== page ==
Part 7 Summary: Last one in the series! Poverty Point: a little... underwhelming. But I'm really into history. Here's the wikipedia page if you want to see that.

The main mound complex.

We finally visited Poverty Point! It's a prehistoric monument made of earth (which means it's hills made of dirt) built from around 1700-1000 BC. Wow it was in the middle of NOWHERE. I mean, we didn't even have cell service within half an hour of driving. Also we drove on tiny roads through cotton fields for like three hours. We did stop and pick up a few pieces that had been missed by the harvesting machines so the kids could see how the seeds were all in there. You know, cotton gin and whatnot. That was pretty educational. Anyway, after all that, we arrived at a place that looked totally abandoned. At least we didn't need to worry about COVID.

Climbing up the mounds.

It wasn't abandoned! There was a little Visitors Center that had displays about the people who lived there and built the mounds, which was actually very interesting. Because I grew up in Louisiana, everything was about plants and animals native there and I loved getting to read about how everything could be used! And my uncle's picture of a black bear on our family property was confirmed; there are black bears in Louisiana, historically and presently. Although very, very few. Also, I knew the mounds were old, but I did not realize HOW old until they showed them on a timeline of the world. I'm pretty sure the oldest thing I'd seen before going there was the Terracotta Army. This is a clear 1,000 years older.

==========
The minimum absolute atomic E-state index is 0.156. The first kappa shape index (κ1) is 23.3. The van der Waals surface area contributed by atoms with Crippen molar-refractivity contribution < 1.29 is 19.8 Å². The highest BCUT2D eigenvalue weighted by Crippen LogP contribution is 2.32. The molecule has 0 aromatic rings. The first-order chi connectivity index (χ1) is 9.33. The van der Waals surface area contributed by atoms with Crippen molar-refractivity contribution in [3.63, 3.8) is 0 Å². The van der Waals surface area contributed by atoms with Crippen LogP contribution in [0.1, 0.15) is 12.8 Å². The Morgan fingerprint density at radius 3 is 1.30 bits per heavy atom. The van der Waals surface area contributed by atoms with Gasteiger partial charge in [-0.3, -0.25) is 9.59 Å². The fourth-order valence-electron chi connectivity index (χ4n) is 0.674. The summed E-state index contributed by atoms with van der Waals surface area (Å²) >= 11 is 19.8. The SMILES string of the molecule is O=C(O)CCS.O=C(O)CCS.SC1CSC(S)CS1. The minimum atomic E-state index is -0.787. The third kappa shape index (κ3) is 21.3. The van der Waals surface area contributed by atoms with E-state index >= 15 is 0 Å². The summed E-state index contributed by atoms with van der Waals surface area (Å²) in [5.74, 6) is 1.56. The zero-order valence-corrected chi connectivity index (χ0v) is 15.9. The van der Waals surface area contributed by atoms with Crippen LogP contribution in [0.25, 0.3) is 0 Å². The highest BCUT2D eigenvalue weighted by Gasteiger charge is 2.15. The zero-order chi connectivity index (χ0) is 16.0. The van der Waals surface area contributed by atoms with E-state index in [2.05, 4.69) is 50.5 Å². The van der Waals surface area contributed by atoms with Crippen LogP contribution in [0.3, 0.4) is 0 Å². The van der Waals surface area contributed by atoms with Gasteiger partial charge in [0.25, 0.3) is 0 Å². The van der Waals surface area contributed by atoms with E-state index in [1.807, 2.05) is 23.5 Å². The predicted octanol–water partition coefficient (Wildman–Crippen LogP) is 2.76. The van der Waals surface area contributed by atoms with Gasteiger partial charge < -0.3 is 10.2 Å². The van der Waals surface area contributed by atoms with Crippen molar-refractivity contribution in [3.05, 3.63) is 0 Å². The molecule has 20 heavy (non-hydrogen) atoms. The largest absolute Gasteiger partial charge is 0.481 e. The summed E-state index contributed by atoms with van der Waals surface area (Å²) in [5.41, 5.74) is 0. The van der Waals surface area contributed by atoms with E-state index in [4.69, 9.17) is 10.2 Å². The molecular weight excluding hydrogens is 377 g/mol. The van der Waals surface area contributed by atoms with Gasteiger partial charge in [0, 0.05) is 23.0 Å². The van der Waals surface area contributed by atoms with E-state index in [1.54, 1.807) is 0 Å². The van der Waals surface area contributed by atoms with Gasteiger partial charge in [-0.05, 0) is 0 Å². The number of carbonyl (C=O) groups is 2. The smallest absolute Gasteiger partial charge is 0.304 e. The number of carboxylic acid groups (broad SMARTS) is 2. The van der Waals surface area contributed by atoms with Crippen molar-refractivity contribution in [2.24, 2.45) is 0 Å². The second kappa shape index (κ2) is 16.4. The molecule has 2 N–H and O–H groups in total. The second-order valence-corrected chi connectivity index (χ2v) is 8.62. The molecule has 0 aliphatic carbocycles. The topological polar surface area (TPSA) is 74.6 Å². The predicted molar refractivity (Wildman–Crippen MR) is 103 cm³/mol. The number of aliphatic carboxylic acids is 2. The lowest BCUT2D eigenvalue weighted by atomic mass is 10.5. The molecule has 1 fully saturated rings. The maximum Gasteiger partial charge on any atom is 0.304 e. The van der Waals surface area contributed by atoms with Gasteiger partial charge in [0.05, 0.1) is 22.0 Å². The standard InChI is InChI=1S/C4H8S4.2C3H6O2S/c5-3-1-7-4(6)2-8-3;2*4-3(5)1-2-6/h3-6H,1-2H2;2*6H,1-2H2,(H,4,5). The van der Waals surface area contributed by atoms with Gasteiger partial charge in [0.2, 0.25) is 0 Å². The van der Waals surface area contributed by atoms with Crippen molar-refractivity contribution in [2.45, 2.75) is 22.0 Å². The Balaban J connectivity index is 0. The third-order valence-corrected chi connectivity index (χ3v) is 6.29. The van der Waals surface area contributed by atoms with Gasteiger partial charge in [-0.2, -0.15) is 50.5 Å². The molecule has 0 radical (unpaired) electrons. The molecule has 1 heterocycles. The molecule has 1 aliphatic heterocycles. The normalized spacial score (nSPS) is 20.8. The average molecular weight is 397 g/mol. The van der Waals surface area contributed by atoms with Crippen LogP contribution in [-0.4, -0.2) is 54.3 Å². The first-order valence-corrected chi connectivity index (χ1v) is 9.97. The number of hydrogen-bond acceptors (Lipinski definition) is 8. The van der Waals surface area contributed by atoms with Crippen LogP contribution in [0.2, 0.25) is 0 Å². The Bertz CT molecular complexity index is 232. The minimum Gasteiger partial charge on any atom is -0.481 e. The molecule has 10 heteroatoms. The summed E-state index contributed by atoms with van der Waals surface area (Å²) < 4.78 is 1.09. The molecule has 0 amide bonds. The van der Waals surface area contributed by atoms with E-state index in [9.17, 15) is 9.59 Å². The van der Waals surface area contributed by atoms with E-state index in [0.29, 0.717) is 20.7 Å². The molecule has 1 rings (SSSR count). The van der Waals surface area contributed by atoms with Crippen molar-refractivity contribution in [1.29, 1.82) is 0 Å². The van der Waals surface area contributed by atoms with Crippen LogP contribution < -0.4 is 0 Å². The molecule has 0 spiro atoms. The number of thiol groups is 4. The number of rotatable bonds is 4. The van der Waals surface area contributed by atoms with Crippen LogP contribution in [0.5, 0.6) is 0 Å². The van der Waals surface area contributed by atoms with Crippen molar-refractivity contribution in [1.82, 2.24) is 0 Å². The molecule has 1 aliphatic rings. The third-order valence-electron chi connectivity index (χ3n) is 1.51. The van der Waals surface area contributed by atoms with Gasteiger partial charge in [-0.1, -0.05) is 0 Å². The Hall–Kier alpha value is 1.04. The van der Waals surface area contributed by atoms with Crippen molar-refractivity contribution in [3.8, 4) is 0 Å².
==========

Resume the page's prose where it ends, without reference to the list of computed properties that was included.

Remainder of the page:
Poor G is covered in sweat. I'm pretty sure he looks like that about 50% of the time.

Anyway, I was quite obviously the only person who was impressed by it. H just kept saying how he was so happy we hadn't driven any farther out of the way to visit than we had. The kids were just kind of like, "Cool hill. It's hot." Although they kind of liked learning about the stuff in the visitor center. But I just kept going on about how this was the oldest manmade thing we had ever seen! And also it was a little crazy that it was so close to where I grew up. I mean, sure it's just a pile of dirt, not like stone buildings or anything. But can you imagine growing up two hours away from Stonehenge and not knowing it exists?! That would never happen. But I think you get my point. I had been wanting to go since I learned about North American ancient history (which I think was 2017), and I was so happy that we finally got to. I don't think we'll go back, but it was pretty awesome to be able to look up at a hill and know that more than 3,000 years ago, people had looked up at that same hill.

In case you're wondering, I think it'd be worth driving about three hours out of the way to see. H thinks it'd be worth two. But if you happen to be nearby enough, you should stop by. It's one of the oldest things in the United States! Just don't expect the pyramids.